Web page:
Imagine an old telephone switchboard, with operators unplugging and replugging wires into a giant patchbay. Instead of telephones on the other ends of all those connections, we have various electronic modules, such as the filters, oscillators, and amplifiers found in modular analog synthesizers. Now, replace all of these analog electronic circuits with modern digital software. Slap a user-friendly GUI on top and you end up with Pure Data, or Pd, as it is often called.
Pure Data is more than merely another audio programming language. Units with various inlets and outlets connect through cables you draw to each other and to sliders you can move in real time. This creates a powerful dataflow environment which allows you to process signals in ways hardly conceivable with other tools. The graphical layout of the programs, called “patches” in Pd, lets even someone with no prior programming experience get an intuitive sense for what groups of units do. Of course, a background in audio synthesis helps as that is what a great deal of Pd’s basic units are for. However, various libraries exist which extend Pd’s functionality, most notably the Graphics Environment for Multimedia (GEM), which gives the ability to manipulate and synthesize video data. Users with knowledge of C++ could create new units, or even whole new libraries. Documentation on how to do this is included with Pd.
Pd has extensive built-in documentation. All basic units have a help patch which shows the unit in context and lets you see what the inlets and outlets do. A series of tutorials shows many synthesis techniques: modulation, filtering, delay, polyphony, the list goes on. These example patches serve as great help to someone who wants to learn about digital audio processing in general, as well as show how to make basic patches with Pd. If exploring all the documentation prepackaged with Pd leaves you desiring more knowledge, there’s a free book called The Theory and Technique of Electronic Music which goes into further detail about the synthesis techniques shown in Pd’s tutorial patches, and also explores the mathematics of audio fairly in-depth. The book, the tutorial patches, and Pd itself were all written by Dr. Miller Puckette.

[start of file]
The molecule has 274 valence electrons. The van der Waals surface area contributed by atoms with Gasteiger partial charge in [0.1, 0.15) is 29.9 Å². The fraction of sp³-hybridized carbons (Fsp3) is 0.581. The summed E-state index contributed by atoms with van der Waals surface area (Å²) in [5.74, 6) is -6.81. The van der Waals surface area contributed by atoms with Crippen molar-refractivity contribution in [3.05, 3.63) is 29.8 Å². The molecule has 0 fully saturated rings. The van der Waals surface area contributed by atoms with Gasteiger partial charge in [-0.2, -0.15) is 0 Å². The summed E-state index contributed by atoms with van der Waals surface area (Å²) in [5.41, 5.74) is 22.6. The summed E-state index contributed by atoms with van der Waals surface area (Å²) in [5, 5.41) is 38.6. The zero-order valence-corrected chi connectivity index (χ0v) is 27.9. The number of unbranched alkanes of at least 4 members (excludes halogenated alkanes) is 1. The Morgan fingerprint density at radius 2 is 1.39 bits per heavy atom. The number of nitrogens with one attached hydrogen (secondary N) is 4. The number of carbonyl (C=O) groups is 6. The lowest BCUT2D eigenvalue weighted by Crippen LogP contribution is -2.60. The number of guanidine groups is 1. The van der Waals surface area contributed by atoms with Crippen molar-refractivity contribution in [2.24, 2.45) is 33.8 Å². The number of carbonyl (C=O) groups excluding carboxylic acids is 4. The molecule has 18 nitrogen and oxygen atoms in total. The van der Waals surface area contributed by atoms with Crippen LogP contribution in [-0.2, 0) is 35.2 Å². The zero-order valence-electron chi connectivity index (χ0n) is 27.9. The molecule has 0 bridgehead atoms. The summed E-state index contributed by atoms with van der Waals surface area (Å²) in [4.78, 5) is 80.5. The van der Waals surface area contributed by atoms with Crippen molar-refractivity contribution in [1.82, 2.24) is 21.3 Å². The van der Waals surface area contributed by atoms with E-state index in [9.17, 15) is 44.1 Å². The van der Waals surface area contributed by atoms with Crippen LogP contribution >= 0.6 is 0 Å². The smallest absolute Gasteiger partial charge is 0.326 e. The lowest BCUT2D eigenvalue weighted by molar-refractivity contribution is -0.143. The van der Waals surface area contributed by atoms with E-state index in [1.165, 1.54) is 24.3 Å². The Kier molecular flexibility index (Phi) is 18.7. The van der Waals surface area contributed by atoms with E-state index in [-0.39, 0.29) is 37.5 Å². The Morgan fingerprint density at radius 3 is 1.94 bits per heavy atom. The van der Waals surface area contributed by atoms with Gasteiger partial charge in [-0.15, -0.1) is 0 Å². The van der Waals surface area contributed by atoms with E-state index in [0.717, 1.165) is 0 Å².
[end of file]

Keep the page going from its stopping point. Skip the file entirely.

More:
Puckette is best known for developing Max, an environment similar to Pd which is currently maintained by San Fransisco software company Cycling ’74. Unlike its commercial cousin Max, Pd is free and open source. The Theory and Technique of Electronic Music is also free to download from Puckette’s website. At the time of this writing, Puckette is a professor of music at the University of California in San Diego. Though Puckette’s involvement with Pd has waned somewhat recently, the community which has grown around the program is more vibrant than ever. Not a day goes by without seeing a new extension or a wacky performance Pd made possible. Also, the Pure Data Forum is quite active, and the discussions are a great source of inspiration for your own patches.
Programming with Pd is a lot of fun. Being able to rearrange and manipulate parameters in realtime lets the programmer implement ideas with ease and quickness. I have been using Pd for almost a year now, and though I still have much to learn, I’ve never found a more enjoyable environment to code in. Huge blocks of text packed full of arcane symbols can be intimidating, not to mention an eyestrain. While some of the larger and more complex Pd patches can still be daunting to comprehend, the code has a certain beauty, looking like a spider web of information. In some cases your code may be more aesthetically pleasing than the output of your code. This tends to happen a lot when you’re first learning. On that subject, I recommend investing in a decent pair of headphones, as it allows you hear many of the subtler nuances of your audio output with the added bonus of not bothering your roommates. Though, once they figure out what you’re up to, chances are that they’ll want to learn all about it too.
Pd is an ideal tool for multimedia artists of all shapes and sizes. Visual learners and those with prior programming experience will have a natural advantage, but most anyone should be able to catch on quickly. When it first starts up, load the Test Audio and MIDI patch to make sure your soundcard is configured properly, and go from there. Try to combine a few of the tutorial patches, or create a patch of your own from scratch. The only limits now are your processing power and your imagination.